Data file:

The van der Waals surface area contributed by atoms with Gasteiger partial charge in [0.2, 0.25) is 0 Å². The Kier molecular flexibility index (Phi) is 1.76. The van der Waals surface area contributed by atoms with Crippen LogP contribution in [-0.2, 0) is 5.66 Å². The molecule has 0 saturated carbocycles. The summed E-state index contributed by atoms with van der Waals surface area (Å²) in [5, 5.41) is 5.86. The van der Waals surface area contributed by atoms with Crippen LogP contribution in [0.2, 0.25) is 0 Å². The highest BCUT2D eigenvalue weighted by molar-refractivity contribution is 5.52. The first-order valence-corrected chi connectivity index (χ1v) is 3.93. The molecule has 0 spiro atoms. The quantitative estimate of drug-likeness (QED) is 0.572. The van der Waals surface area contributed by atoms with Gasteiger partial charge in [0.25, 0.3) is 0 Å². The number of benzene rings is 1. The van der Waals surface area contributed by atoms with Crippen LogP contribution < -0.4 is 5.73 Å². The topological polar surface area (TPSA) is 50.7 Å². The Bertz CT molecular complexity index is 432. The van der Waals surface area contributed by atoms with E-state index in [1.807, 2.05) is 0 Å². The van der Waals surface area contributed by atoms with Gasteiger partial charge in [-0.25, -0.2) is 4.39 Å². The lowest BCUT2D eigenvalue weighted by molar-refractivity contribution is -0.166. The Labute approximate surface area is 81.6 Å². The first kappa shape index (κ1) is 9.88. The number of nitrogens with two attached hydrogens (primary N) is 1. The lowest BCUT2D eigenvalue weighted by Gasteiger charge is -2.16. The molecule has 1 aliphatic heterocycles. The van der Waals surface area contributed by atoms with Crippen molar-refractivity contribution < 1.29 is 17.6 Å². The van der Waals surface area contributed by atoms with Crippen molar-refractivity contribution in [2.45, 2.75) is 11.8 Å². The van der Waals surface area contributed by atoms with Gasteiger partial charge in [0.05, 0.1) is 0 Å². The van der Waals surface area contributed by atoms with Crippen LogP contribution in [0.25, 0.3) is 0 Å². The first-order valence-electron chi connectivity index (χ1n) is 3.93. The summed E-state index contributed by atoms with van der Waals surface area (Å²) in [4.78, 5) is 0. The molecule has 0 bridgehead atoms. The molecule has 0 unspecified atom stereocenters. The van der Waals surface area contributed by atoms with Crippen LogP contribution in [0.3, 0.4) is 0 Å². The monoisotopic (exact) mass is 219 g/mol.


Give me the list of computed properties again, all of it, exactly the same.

The van der Waals surface area contributed by atoms with Gasteiger partial charge in [0.2, 0.25) is 0 Å². The Kier molecular flexibility index (Phi) is 1.76. The van der Waals surface area contributed by atoms with Crippen LogP contribution in [-0.2, 0) is 5.66 Å². The molecule has 0 saturated carbocycles. The summed E-state index contributed by atoms with van der Waals surface area (Å²) in [5, 5.41) is 5.86. The van der Waals surface area contributed by atoms with Crippen LogP contribution in [0.2, 0.25) is 0 Å². The highest BCUT2D eigenvalue weighted by molar-refractivity contribution is 5.52. The first-order valence-corrected chi connectivity index (χ1v) is 3.93. The molecule has 0 spiro atoms. The quantitative estimate of drug-likeness (QED) is 0.572. The van der Waals surface area contributed by atoms with Gasteiger partial charge in [0.25, 0.3) is 0 Å². The number of benzene rings is 1. The van der Waals surface area contributed by atoms with Crippen LogP contribution < -0.4 is 5.73 Å². The topological polar surface area (TPSA) is 50.7 Å². The Bertz CT molecular complexity index is 432. The van der Waals surface area contributed by atoms with E-state index in [1.807, 2.05) is 0 Å². The van der Waals surface area contributed by atoms with Gasteiger partial charge in [-0.25, -0.2) is 4.39 Å². The lowest BCUT2D eigenvalue weighted by molar-refractivity contribution is -0.166. The Labute approximate surface area is 81.6 Å². The first kappa shape index (κ1) is 9.88. The number of nitrogens with two attached hydrogens (primary N) is 1. The lowest BCUT2D eigenvalue weighted by Gasteiger charge is -2.16. The molecule has 1 aliphatic heterocycles. The van der Waals surface area contributed by atoms with Crippen molar-refractivity contribution < 1.29 is 17.6 Å². The van der Waals surface area contributed by atoms with Crippen molar-refractivity contribution in [2.45, 2.75) is 11.8 Å². The van der Waals surface area contributed by atoms with Gasteiger partial charge in [0.05, 0.1) is 0 Å². The van der Waals surface area contributed by atoms with Crippen LogP contribution in [0.25, 0.3) is 0 Å². The first-order valence-electron chi connectivity index (χ1n) is 3.93. The summed E-state index contributed by atoms with van der Waals surface area (Å²) in [4.78, 5) is 0. The molecule has 0 bridgehead atoms. The molecule has 0 unspecified atom stereocenters. The van der Waals surface area contributed by atoms with Crippen LogP contribution in [0.3, 0.4) is 0 Å². The monoisotopic (exact) mass is 219 g/mol.